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Guest Column
Rooftop solar on schools makes sense, but power companies want to pull the plug | Column
Energy is the second-biggest expense for Florida schools — big bucks for power companies.
A look at the solar panels being installed by Duke Energy in the parking lot at John Hopkins Middle School, 701 16th St S, on Friday, Sept. 24, 2021, in St. Petersburg. The panels provide power when the school serves as a special needs emergency shelter. This microgrid can provide 50 hours of support to the emergency shelter. There will be total of 3.5 megawatts available for use — one is from solar, and 2.5 megawatts is in the storage containers.
A look at the solar panels being installed by Duke Energy in the parking lot at John Hopkins Middle School, 701 16th St S, on Friday, Sept. 24, 2021, in St. Petersburg. The panels provide power when the school serves as a special needs emergency shelter. This microgrid can provide 50 hours of support to the emergency shelter. There will be total of 3.5 megawatts available for use — one is from solar, and 2.5 megawatts is in the storage containers. [ DIRK SHADD | Times ]
Published Jan. 27

Last April, Miami Dade County Public Schools adopted a resolution calling for the use of 100% clean energy by 2030. Seven months later, monopoly utilities began pushing for state legislation that would destroy opportunities for rooftop solar. State lawmakers are debating this issue right now — and our schools’ precious resources hang in the balance.

Michele Drucker
Michele Drucker [ Provided ]

Florida schools spend over a half billion dollars each year on electricity. Energy costs are their second-biggest expense. In Miami-Dade, the school district is one of the top five energy consumers.

Schools can no longer afford to ignore the energy-producing potential of their spacious rooftops. Fully transitioning to rooftop solar by 2030, combined with simple energy-efficiency strategies, could save Miami-Dade schools $100 million every year, as one example.

The bill, SB 1024/HB 741, filed by Sen. Jennifer Bradley and Rep. Lawrence McClure, would destroy the immense benefits that rooftop solar offers all Floridians. That’s because it would effectively eliminate net metering — a vital policy to rooftop solar that exists in almost every state.

Net metering allows homeowners to return their excess solar energy back to the grid to offset their own energy use, through a one-to-one credit on their energy bill. The utility provider controls this excess energy and can resell it to other customers. But that’s not good enough for them.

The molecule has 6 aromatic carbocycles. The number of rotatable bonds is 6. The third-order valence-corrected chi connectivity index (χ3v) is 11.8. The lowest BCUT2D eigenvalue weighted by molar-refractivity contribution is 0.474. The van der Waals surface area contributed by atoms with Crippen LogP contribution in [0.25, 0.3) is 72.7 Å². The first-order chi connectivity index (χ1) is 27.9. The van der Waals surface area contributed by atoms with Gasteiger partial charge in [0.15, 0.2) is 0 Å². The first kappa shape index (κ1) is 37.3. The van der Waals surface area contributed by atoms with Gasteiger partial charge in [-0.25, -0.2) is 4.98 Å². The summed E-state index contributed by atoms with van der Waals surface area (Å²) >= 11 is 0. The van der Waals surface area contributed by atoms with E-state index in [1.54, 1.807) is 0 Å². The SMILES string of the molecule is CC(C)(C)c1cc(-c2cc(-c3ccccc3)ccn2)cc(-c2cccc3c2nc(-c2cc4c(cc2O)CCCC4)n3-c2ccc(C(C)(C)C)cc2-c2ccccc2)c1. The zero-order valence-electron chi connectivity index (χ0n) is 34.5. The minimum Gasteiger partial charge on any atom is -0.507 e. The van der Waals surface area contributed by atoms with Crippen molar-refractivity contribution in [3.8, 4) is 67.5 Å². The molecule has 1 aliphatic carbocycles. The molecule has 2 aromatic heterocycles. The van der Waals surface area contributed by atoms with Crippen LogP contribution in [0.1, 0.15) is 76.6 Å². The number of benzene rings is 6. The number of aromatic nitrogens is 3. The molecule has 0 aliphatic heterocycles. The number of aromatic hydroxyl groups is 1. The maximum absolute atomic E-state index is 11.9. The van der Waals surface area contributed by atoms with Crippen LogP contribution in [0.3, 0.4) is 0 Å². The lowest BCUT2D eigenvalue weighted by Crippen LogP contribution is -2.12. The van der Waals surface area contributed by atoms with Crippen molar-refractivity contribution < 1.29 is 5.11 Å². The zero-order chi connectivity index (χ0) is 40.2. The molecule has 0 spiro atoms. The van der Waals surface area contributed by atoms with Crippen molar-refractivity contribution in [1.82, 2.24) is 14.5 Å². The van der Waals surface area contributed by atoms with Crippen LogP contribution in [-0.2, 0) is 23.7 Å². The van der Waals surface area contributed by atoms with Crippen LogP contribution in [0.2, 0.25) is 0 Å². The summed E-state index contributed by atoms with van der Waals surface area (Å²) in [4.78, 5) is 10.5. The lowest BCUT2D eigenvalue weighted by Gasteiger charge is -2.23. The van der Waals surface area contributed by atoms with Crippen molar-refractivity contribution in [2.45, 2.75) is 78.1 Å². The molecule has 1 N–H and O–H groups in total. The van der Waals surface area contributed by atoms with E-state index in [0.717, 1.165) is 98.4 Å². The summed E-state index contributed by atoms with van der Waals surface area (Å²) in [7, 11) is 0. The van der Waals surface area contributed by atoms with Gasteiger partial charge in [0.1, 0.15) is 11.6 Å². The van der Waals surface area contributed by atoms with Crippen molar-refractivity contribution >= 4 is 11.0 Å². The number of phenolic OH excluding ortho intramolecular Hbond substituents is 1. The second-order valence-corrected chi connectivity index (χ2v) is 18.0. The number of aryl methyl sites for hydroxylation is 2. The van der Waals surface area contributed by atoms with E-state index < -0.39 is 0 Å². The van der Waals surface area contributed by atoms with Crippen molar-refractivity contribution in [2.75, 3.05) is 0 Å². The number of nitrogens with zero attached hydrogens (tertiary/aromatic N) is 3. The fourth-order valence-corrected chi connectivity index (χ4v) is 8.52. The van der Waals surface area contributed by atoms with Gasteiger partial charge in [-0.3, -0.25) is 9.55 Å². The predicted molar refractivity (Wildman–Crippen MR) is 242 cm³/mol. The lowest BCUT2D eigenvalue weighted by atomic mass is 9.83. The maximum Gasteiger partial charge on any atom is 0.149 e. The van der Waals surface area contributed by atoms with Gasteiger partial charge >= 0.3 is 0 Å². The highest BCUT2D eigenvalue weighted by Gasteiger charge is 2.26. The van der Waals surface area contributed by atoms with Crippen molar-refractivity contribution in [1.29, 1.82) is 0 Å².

The massive utility operators want to gut this benefit and give customers credit for just a fraction of the excess energy they send back to the grid. Customer-owned solar makes up less than 0.5% of all energy produced in the state, yet some utilities are crying foul about the “fairness” of net metering because they see people taking their energy needs into their own hands as a threat to their monopolies.

As vice chair of the Miami-Dade County Public Schools 100% Clean Energy Task Force, I am an advocate for affordable clean energy. Rooftop solar on schools can significantly reduce energy costs and shift limited resources into the classroom, where they can benefit Florida’s 3 million public school students, including 340,000 in Miami-Dade.

On-site solar can also provide learning opportunities, introducing students to clean-energy career pathways. Florida’s solar industry supports tens of thousands of local jobs and adds over $18 billion in economic value. We should be promoting these clean energy jobs for future generations.

This attack on net metering would stifle the scaling of solar projects on schools. Even worse, it would box them into huge increases on their electric bills, pulling precious resources away from classroom instruction and teacher salaries.

Let’s support students, and let’s oppose SB 1024 and HB 741.

Michele Drucker is vice chair of the Miami-Dade County Public Schools Clean Energy Task Force and Environmental Chair of the Miami-Dade County Council Parent-Teacher Association. “The Invading Sea” is the opinion arm of the Florida Climate Reporting Network, a collaborative of news organizations across the state, including the Tampa Bay Times, focusing on the threats posed by the warming climate.

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